Figure 4: Table listing % of Good proposals in each strategic bucket
Figure 5: The quality of prioritization and project selection for each strategic bucket
Cutoff Values, Hurdle Rates and Bucket Sizes
The preceding metrics, and forthcoming Figures 8 and Figure 9, arise from your proposal evaluations and a twofold classification of completed projects: Good vs. Bad. With a more thorough evaluation of completed projects the model can provide additional metrics. Specifically, if you can estimate the value created or lost by each project, the new model can relate project selection to portfolio ROI and NPV. Figures 6 and 7 illustrate these metrics. (For ease of presentation, these Figures assume that projects are evaluated on a ten-point scale and that Bad projects have a NPV < 0.)
Figure 6: How NPV varies with cutoff values
For each strategic bucket, Figure 6 shows how NPV varies with the cutoff value that you select. If you select a high cutoff value, will be high, so NPV > 0. However, you will select few proposals, so NPV will be small. If you lower the cutoff value and select more projects, will decrease. Initially, the value from the additional Good projects will exceed the losses from the additional Bad projects, so NPV will increase. However, if you continue to lower the cutoff value, will decrease too much. At some point, the losses from the additional Bad projects will exceed the value created by the additional good ones. When this situation occurs, NPV will decrease. If you continue to reduce the cutoff value, NPV will become negative.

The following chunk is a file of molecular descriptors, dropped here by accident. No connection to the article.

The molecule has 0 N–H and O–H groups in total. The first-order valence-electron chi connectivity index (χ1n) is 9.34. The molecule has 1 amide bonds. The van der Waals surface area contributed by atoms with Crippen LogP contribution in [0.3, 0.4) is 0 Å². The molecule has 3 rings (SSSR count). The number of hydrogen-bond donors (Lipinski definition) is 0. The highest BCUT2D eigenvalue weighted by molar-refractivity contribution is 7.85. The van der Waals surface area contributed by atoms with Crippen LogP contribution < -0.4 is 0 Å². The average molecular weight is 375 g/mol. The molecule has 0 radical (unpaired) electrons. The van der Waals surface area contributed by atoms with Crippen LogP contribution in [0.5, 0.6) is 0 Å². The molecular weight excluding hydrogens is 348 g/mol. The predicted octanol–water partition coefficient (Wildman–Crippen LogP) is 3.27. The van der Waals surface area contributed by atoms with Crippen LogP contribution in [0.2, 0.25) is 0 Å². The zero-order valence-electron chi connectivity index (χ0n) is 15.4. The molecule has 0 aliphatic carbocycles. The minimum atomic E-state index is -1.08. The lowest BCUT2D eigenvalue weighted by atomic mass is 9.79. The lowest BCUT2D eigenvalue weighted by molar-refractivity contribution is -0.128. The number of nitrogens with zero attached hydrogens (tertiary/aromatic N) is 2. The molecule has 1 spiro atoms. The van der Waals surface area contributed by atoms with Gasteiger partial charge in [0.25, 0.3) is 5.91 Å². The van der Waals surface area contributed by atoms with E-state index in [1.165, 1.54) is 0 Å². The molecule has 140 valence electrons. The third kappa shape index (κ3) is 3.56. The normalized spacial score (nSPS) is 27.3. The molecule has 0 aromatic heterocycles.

The maximum of each curve shows the optimal cutoff value for its strategic bucket. The points where NVP = 0 show the lowest cutoff values you can set before each bucket's NPV turns negative. Figure 6 could display NPV vs. hurdle rate or bucket size (budget), so the new model can help you set cutoff values, hurdle rates and bucket sizes.
Figure 6 is analogous to the productivity curves found in PPM dashboards and the "efficient frontier" produced by optimization. However, Figure 6 differs from those metrics in two ways. First, Figure 6 considers the impact of prioritization errors, but the other curves do not. For this reason, productivity curves and "efficient frontiers" display an optimistic bias. Second, productivity curves and "efficient frontiers" present expectations that arise from the assessments of your current proposals. Figure 6 presents expectations that arise from your past portfolios. It reveals your company's proven performance. Both types of metrics are useful and should be considered.
Balancing Strategic and Financial Goals
Figure 7 reveals the relationship between each strategic bucket's cutoff value and ROI. A high cutoff value (cautious selection) raises ROI. A low cutoff value (aggressive selection) lowers ROI. This relationship occurs for two reasons. First, in a prioritized list the "bang-for-the-buck" tends to decrease as one moves down the ranking. Second, because prioritization is imperfect, decreases as one selects down a ranking. This relationship implies a trade-off between strategic and financial goals. In the short-run, aggressive pursuit of strategic goals will hurt financial performance.
Figure 7: How ROI varies with cutoff values
Figure 7 helps you manage this trade-off. To see how, suppose you wish to obtain 30% of revenue from new products while producing an ROI = 15%. You can estimate the number of proposals you must select to produce the revenues. This estimate identifies the cutoff value that will achieve your strategic goal. With Figure 7 you then estimate the ROI for this cutoff value. If the estimated ROI < 15%, your strategic and financial goals are incompatible and destined to fail. If this situation occurs, Figure 7 will help you select the best trade-off for your company. You can then relax the trade-off by using methods I present later in this paper.